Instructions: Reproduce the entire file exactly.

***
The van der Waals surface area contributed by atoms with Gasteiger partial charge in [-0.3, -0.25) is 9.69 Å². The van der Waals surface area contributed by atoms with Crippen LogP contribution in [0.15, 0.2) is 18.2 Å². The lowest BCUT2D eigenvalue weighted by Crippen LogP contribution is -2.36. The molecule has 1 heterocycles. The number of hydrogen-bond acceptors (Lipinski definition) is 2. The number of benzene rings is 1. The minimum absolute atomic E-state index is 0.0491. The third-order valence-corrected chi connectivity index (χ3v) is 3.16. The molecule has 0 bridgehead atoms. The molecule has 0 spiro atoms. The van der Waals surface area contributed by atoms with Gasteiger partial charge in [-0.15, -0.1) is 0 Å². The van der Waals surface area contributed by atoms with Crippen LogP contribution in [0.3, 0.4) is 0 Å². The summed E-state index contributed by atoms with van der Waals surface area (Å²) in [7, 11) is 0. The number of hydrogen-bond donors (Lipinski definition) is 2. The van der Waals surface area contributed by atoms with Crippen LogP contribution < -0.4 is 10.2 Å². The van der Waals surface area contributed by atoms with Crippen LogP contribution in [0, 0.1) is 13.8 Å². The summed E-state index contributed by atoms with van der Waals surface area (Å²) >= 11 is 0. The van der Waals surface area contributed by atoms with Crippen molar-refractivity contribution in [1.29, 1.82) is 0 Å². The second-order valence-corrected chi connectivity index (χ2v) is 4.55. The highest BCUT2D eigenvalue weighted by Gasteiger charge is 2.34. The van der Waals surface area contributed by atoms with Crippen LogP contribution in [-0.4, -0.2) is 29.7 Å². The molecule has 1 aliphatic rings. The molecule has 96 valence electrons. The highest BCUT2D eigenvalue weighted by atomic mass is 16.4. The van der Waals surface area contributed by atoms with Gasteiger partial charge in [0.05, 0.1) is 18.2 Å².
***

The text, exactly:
The van der Waals surface area contributed by atoms with Gasteiger partial charge in [-0.3, -0.25) is 9.69 Å². The van der Waals surface area contributed by atoms with Crippen LogP contribution in [0.15, 0.2) is 18.2 Å². The lowest BCUT2D eigenvalue weighted by Crippen LogP contribution is -2.36. The molecule has 1 heterocycles. The number of hydrogen-bond acceptors (Lipinski definition) is 2. The number of benzene rings is 1. The minimum absolute atomic E-state index is 0.0491. The third-order valence-corrected chi connectivity index (χ3v) is 3.16. The molecule has 0 bridgehead atoms. The molecule has 0 spiro atoms. The van der Waals surface area contributed by atoms with Gasteiger partial charge in [-0.15, -0.1) is 0 Å². The van der Waals surface area contributed by atoms with Crippen LogP contribution in [0.3, 0.4) is 0 Å². The summed E-state index contributed by atoms with van der Waals surface area (Å²) in [7, 11) is 0. The number of hydrogen-bond donors (Lipinski definition) is 2. The van der Waals surface area contributed by atoms with Crippen LogP contribution < -0.4 is 10.2 Å². The van der Waals surface area contributed by atoms with Crippen LogP contribution in [0, 0.1) is 13.8 Å². The summed E-state index contributed by atoms with van der Waals surface area (Å²) >= 11 is 0. The van der Waals surface area contributed by atoms with Crippen molar-refractivity contribution in [1.29, 1.82) is 0 Å². The second-order valence-corrected chi connectivity index (χ2v) is 4.55. The highest BCUT2D eigenvalue weighted by Gasteiger charge is 2.34. The van der Waals surface area contributed by atoms with Crippen LogP contribution in [-0.4, -0.2) is 29.7 Å². The molecule has 1 aliphatic rings. The molecule has 96 valence electrons. The highest BCUT2D eigenvalue weighted by atomic mass is 16.4. The van der Waals surface area contributed by atoms with Gasteiger partial charge in [0.05, 0.1) is 18.2 Å².